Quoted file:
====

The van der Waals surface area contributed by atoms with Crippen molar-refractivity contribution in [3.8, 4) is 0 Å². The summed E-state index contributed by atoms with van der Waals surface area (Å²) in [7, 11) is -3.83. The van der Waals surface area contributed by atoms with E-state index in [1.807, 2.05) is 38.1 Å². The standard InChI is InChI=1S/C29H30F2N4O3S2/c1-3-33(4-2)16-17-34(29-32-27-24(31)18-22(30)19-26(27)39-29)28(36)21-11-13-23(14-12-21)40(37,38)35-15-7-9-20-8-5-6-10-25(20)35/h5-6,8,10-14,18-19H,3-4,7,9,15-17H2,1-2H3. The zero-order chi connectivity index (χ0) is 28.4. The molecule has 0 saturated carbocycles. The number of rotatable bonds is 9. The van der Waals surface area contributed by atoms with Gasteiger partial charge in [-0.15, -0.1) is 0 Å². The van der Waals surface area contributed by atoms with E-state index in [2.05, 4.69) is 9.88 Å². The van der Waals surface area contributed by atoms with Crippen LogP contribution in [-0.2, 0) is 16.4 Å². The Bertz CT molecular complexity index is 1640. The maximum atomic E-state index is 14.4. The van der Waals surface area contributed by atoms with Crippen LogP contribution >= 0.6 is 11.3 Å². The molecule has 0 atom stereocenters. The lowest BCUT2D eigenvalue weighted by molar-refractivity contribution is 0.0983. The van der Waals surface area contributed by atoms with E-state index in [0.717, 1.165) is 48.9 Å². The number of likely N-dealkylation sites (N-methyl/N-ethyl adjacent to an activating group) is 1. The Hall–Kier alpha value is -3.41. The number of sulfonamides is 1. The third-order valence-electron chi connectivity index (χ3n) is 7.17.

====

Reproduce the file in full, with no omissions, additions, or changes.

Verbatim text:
The van der Waals surface area contributed by atoms with Crippen molar-refractivity contribution in [3.8, 4) is 0 Å². The summed E-state index contributed by atoms with van der Waals surface area (Å²) in [7, 11) is -3.83. The van der Waals surface area contributed by atoms with E-state index in [1.807, 2.05) is 38.1 Å². The standard InChI is InChI=1S/C29H30F2N4O3S2/c1-3-33(4-2)16-17-34(29-32-27-24(31)18-22(30)19-26(27)39-29)28(36)21-11-13-23(14-12-21)40(37,38)35-15-7-9-20-8-5-6-10-25(20)35/h5-6,8,10-14,18-19H,3-4,7,9,15-17H2,1-2H3. The zero-order chi connectivity index (χ0) is 28.4. The molecule has 0 saturated carbocycles. The number of rotatable bonds is 9. The van der Waals surface area contributed by atoms with Gasteiger partial charge in [-0.15, -0.1) is 0 Å². The van der Waals surface area contributed by atoms with E-state index in [2.05, 4.69) is 9.88 Å². The van der Waals surface area contributed by atoms with Crippen LogP contribution in [-0.2, 0) is 16.4 Å². The Bertz CT molecular complexity index is 1640. The maximum atomic E-state index is 14.4. The van der Waals surface area contributed by atoms with Crippen LogP contribution >= 0.6 is 11.3 Å². The molecule has 0 atom stereocenters. The lowest BCUT2D eigenvalue weighted by molar-refractivity contribution is 0.0983. The van der Waals surface area contributed by atoms with E-state index in [0.717, 1.165) is 48.9 Å². The number of likely N-dealkylation sites (N-methyl/N-ethyl adjacent to an activating group) is 1. The Hall–Kier alpha value is -3.41. The number of sulfonamides is 1. The third-order valence-electron chi connectivity index (χ3n) is 7.17.